Long range planning group could dissolve

Long Range Planning and Economic Development has been seeking guidance from city leaders for some time. And what was designed as a 30-minute conversation last week went almost an hour before the Assembly scheduled a special meeting for last night to continue the conversation.

That lasted nearly two hours. The end result of all the conversation is that Assembly members Thor Christianson and Pete Esquiro will co-sponsor a measure at a future Assembly meeting that would dissolve the Long Range Planning and Economic Development Commission.

After more than an hour of discussion over the commissions functions, Christianson asked the commissioners: If they were in the Assembly's shoes, would they say the commission needs to continue?

“As I hear what I hear tonight, and what I’ve seen in the last 20 months, my answer would be no,” said commission member Dusty Kidd. “I don’t think we have a clearly defined need or purpose.”

What Kidd says he would do, if he were in the Assembly’s shoes, is ask the municipal administrator if there’s anything the staff doesn’t have time to do that a citizen’s group could take care of.

“If he doesn’t have any need for that, then you don’t need this group,” Kidd said.

Commission member Bob Gorman agreed, and new appointee Jonathan Crouch didn’t argue against disbanding the commission, but DID say if the city decides to do that, he hopes the city finds some way to keep its eye on long-term goals.

Later in the meeting, Assembly member Phyllis Hackett echoed that idea.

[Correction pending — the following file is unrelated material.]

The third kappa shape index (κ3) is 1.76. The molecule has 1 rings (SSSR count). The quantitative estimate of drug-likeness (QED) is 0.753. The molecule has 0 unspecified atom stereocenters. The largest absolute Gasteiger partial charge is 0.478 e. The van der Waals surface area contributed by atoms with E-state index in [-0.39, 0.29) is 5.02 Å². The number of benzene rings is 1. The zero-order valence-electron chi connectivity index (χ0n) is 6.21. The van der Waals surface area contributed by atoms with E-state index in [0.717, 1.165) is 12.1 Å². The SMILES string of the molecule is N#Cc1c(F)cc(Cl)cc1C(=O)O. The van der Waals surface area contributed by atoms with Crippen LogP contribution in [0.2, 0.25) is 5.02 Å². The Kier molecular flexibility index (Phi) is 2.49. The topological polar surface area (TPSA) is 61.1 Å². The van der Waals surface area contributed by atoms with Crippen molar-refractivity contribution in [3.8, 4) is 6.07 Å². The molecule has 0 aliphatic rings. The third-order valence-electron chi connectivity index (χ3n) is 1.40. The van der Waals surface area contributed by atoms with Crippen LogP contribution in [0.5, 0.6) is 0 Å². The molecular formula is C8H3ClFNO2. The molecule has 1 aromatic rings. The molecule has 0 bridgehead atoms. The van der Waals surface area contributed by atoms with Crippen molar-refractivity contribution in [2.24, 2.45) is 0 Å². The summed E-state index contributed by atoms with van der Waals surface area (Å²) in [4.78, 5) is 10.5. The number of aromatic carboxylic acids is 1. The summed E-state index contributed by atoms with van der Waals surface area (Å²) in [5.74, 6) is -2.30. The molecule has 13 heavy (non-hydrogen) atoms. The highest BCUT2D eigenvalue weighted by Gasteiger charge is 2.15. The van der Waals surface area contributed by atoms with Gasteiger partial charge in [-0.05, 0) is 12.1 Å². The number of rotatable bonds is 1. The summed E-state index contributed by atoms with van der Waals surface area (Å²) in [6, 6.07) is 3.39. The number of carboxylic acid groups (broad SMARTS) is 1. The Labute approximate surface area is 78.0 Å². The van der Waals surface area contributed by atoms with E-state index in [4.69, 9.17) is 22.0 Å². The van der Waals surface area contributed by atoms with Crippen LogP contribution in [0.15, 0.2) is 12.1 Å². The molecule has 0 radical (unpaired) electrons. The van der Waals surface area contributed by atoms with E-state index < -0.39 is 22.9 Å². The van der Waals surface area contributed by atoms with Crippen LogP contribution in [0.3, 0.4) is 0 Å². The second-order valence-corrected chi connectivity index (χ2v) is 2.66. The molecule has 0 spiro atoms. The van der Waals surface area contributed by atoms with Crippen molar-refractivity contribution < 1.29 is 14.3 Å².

“I think having a citizen’s group to be able to do the work and come back with it is a really important aspect,” Hackett said. “I guess I would be in favor for really looking seriously at rewriting it and renaming it and restructuring it, but not doing away with it completely because I’m afraid we would lose its function.”

Hackett says she’s not sold on the idea of disbanding the commission, but then, neither is Christianson, who proposed it.

“It could be one of those situations where I could be convinced to vote against my own ordinance, but it’d be a case of, let’s run it up the flagpole and see how it goes, and see what happens,” Christianson said.

There was also discussion of the city’s comprehensive plan – that’s a document used to guide Sitka’s long-range goals. There was disagreement about whether the comp plan, as it’s known, is adequate in its present form, or whether it could use some work. That is a topic that’s probably going to carry over to the first meeting in February, when the idea to dissolve the commission is likely to be formally introduced.

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